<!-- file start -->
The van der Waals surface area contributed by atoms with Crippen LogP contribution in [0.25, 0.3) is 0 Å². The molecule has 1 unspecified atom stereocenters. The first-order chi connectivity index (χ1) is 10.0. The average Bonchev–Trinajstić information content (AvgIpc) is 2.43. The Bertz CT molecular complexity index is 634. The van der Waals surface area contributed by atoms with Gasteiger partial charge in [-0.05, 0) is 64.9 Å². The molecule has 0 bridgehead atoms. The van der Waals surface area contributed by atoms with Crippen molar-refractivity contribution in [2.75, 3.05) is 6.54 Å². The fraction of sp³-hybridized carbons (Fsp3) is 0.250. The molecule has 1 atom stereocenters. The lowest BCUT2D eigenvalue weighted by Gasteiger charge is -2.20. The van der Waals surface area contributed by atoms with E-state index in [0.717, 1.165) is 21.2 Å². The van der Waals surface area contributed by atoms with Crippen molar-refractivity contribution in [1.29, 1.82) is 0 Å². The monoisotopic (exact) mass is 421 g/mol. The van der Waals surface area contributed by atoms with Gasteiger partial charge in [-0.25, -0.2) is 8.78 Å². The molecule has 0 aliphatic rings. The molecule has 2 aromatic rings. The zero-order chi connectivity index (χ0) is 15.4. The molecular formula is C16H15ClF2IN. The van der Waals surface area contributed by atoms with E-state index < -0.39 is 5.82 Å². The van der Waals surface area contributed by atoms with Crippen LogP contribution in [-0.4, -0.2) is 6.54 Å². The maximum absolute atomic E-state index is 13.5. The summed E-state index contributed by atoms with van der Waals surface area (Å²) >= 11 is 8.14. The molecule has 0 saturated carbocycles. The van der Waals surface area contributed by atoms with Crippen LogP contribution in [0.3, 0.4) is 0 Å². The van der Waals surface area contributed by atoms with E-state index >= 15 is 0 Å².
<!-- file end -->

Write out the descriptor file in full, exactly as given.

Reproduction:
The van der Waals surface area contributed by atoms with Crippen LogP contribution in [0.25, 0.3) is 0 Å². The molecule has 1 unspecified atom stereocenters. The first-order chi connectivity index (χ1) is 10.0. The average Bonchev–Trinajstić information content (AvgIpc) is 2.43. The Bertz CT molecular complexity index is 634. The van der Waals surface area contributed by atoms with Gasteiger partial charge in [-0.05, 0) is 64.9 Å². The molecule has 0 bridgehead atoms. The van der Waals surface area contributed by atoms with Crippen molar-refractivity contribution in [2.75, 3.05) is 6.54 Å². The fraction of sp³-hybridized carbons (Fsp3) is 0.250. The molecule has 1 atom stereocenters. The lowest BCUT2D eigenvalue weighted by Gasteiger charge is -2.20. The van der Waals surface area contributed by atoms with E-state index in [0.717, 1.165) is 21.2 Å². The van der Waals surface area contributed by atoms with Crippen molar-refractivity contribution in [1.29, 1.82) is 0 Å². The monoisotopic (exact) mass is 421 g/mol. The van der Waals surface area contributed by atoms with Gasteiger partial charge in [-0.25, -0.2) is 8.78 Å². The molecule has 0 aliphatic rings. The molecule has 2 aromatic rings. The zero-order chi connectivity index (χ0) is 15.4. The molecular formula is C16H15ClF2IN. The van der Waals surface area contributed by atoms with E-state index < -0.39 is 5.82 Å². The van der Waals surface area contributed by atoms with Crippen LogP contribution in [-0.4, -0.2) is 6.54 Å². The maximum absolute atomic E-state index is 13.5. The summed E-state index contributed by atoms with van der Waals surface area (Å²) >= 11 is 8.14. The molecule has 0 saturated carbocycles. The van der Waals surface area contributed by atoms with Crippen LogP contribution in [0.3, 0.4) is 0 Å². The van der Waals surface area contributed by atoms with E-state index >= 15 is 0 Å².